Apples and oranges? It’ll make much more sense at the end.
Be careful out there.
A lot of companies out there sell vanity metrics.
Billboards used to be sold like this. Actually, they probably are still sold like this, and business owners
are fooled spend money on them!
These are the type of business owners that might be interested in my waterfront property here in Vegas…
I would imagine it went something like this, and it probably still does…
Billboard salesman: I can get you message in front of 12,000 people PER DAY!
Business owner: Who do I make the check out to…and can I name my first born after you?
More is not always better — just ask my golf instructor
I’ll let you in on a little secret…
Most people driving down the freeway are not looking at the billboards.
Truth be told — most drivers are not even looking at the damn road!
They’re looking at their phones!
Don’t believe me?
Next time you’re driving down the freeway, look at 10 drivers and see how many are on their phones.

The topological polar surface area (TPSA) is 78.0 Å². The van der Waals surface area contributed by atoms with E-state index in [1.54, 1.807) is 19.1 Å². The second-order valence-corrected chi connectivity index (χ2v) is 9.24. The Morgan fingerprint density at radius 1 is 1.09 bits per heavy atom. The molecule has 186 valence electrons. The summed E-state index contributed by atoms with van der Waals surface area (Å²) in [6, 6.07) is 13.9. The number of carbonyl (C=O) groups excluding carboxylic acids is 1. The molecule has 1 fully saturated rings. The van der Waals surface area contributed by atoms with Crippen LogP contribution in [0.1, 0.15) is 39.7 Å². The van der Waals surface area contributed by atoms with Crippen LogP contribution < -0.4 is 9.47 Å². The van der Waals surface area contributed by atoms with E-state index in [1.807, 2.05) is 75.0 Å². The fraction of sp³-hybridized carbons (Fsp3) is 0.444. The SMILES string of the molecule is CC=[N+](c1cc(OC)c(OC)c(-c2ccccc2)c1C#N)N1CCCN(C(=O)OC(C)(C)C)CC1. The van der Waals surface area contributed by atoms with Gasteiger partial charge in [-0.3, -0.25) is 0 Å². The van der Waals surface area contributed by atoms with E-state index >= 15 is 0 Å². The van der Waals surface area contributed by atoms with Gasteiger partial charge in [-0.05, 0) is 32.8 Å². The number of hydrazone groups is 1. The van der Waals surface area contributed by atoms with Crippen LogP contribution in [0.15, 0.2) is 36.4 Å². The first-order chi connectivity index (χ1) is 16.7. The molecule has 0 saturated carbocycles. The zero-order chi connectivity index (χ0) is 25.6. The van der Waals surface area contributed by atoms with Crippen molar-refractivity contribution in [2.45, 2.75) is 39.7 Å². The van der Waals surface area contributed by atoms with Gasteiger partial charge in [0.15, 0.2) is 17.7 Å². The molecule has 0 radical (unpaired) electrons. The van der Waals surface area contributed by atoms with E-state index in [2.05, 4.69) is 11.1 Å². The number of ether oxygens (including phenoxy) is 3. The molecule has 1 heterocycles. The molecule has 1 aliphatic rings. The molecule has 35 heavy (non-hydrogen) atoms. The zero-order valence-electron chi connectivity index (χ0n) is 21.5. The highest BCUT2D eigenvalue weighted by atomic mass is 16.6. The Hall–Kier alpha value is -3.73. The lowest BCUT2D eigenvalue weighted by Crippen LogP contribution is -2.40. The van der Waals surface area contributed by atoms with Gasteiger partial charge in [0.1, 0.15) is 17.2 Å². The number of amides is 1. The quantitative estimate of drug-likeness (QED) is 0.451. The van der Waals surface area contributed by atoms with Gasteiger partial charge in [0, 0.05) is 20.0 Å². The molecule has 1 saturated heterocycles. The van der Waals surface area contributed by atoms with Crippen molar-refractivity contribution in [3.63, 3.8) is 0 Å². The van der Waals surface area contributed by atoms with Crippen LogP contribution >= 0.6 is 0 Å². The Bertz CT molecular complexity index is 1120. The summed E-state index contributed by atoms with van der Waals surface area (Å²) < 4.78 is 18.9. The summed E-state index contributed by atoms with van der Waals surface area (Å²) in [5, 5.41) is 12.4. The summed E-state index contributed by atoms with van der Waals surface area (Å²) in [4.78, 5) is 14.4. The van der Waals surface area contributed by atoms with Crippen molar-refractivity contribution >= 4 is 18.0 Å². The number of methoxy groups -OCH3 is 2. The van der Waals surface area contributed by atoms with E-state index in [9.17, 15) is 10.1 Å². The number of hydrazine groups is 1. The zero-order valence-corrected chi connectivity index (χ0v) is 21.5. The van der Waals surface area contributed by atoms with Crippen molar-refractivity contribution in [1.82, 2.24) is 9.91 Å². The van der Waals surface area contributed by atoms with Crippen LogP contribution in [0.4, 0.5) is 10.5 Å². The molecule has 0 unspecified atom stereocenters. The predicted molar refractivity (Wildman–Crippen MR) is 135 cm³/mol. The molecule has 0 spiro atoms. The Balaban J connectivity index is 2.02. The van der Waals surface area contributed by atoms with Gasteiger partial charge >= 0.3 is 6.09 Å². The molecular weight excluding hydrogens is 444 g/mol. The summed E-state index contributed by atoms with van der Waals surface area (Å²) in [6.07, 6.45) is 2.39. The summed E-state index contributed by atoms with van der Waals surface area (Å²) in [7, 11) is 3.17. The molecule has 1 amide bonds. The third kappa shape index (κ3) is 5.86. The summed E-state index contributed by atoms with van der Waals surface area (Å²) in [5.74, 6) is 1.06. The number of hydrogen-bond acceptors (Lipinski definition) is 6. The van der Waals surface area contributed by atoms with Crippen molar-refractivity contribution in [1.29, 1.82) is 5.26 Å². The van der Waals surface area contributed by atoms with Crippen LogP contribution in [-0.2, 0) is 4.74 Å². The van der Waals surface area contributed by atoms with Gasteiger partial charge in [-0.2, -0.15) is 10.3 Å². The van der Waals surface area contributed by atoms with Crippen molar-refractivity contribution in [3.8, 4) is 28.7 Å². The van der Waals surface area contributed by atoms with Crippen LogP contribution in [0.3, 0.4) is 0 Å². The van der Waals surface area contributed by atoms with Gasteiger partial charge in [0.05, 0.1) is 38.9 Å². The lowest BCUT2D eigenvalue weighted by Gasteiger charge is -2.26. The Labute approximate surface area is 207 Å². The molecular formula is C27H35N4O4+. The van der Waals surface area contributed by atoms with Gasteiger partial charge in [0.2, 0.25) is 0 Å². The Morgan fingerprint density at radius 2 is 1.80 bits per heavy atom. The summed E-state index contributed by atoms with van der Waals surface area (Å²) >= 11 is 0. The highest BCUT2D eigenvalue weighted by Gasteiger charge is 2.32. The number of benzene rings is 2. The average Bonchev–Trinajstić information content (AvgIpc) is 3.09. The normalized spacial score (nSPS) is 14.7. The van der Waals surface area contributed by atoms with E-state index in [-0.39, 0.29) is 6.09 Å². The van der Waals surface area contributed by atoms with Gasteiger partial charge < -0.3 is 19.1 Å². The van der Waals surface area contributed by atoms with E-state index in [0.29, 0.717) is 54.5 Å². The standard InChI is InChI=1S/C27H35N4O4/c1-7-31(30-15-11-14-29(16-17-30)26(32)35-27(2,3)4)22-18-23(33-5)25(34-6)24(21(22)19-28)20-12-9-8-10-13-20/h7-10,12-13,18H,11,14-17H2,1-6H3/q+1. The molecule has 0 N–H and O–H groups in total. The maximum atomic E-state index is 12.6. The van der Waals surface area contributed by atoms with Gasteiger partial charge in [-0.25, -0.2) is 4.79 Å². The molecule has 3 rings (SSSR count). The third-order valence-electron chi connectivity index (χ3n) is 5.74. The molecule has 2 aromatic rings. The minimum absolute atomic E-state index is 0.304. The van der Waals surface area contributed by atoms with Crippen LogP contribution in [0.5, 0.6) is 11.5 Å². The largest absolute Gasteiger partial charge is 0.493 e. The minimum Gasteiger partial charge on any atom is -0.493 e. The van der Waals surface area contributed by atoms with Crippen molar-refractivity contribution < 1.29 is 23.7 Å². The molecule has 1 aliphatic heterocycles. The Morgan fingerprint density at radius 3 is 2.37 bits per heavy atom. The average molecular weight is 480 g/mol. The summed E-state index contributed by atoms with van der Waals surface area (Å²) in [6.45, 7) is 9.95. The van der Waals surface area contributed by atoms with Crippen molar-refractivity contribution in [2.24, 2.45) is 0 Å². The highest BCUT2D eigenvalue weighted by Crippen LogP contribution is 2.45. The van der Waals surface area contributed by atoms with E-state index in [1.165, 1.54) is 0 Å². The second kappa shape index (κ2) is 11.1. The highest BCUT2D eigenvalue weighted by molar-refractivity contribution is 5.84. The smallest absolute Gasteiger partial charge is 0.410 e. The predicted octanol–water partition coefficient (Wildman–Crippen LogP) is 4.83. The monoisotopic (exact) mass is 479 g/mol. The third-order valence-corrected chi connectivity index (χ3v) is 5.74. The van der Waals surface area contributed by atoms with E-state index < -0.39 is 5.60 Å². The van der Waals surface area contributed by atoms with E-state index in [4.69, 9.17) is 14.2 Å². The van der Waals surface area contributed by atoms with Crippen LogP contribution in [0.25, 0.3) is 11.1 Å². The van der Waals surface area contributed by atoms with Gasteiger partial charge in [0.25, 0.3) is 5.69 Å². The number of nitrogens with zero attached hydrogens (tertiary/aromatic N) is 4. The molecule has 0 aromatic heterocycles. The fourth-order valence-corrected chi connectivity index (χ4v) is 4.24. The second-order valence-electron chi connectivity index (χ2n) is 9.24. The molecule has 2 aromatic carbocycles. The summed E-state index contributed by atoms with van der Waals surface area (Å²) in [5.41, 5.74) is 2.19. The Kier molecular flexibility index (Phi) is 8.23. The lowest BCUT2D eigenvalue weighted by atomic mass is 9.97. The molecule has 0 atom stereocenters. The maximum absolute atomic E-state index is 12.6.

You’ll be surprised.
And probably scared.
You Must Measure the Right Numbers
One of my clients emailed me yesterday asking for some advice on something. He is trying out a new service and wanted to share the initial numbers with me. This is something I enjoy doing for clients. Just one of the little extra perks working with me — besides the knee slapping, laugh out loud, belly aching laughs I provide with the jokes I tell on the on the phone.
I am not knocking this service, although not a fan of how they are positioning it.
This is branding and branding has a place, and I use it myself. This post isn’t meant to be a one or the other argument. I just want you to be careful of the numbers.
Typically, branding is difficult to measure. It’s also geared more towards big brands — Super Bowl ads are branding. Although, with the World Wide Web, it is now much more affordable for smaller businesses.
I prefer direct response marketing because everything can be measured, right down to the penny. Much more effective and cheaper, too. It’s basically a system that is predictable & sustainable. You can start small and increase your budget (scale) once something starts generating a positive return on your investment.
The service he is using, will remain nameless, is like an online billboard. They advertise on all types of sites, in specific zipcodes. It really is not that targeted, with the exception the ad running in a specific zipcode. Your ad will be seen by a lot of people, from young to old. Home owners to renters, people with money and people without money. People who may be looking to move and people who are not ready to move.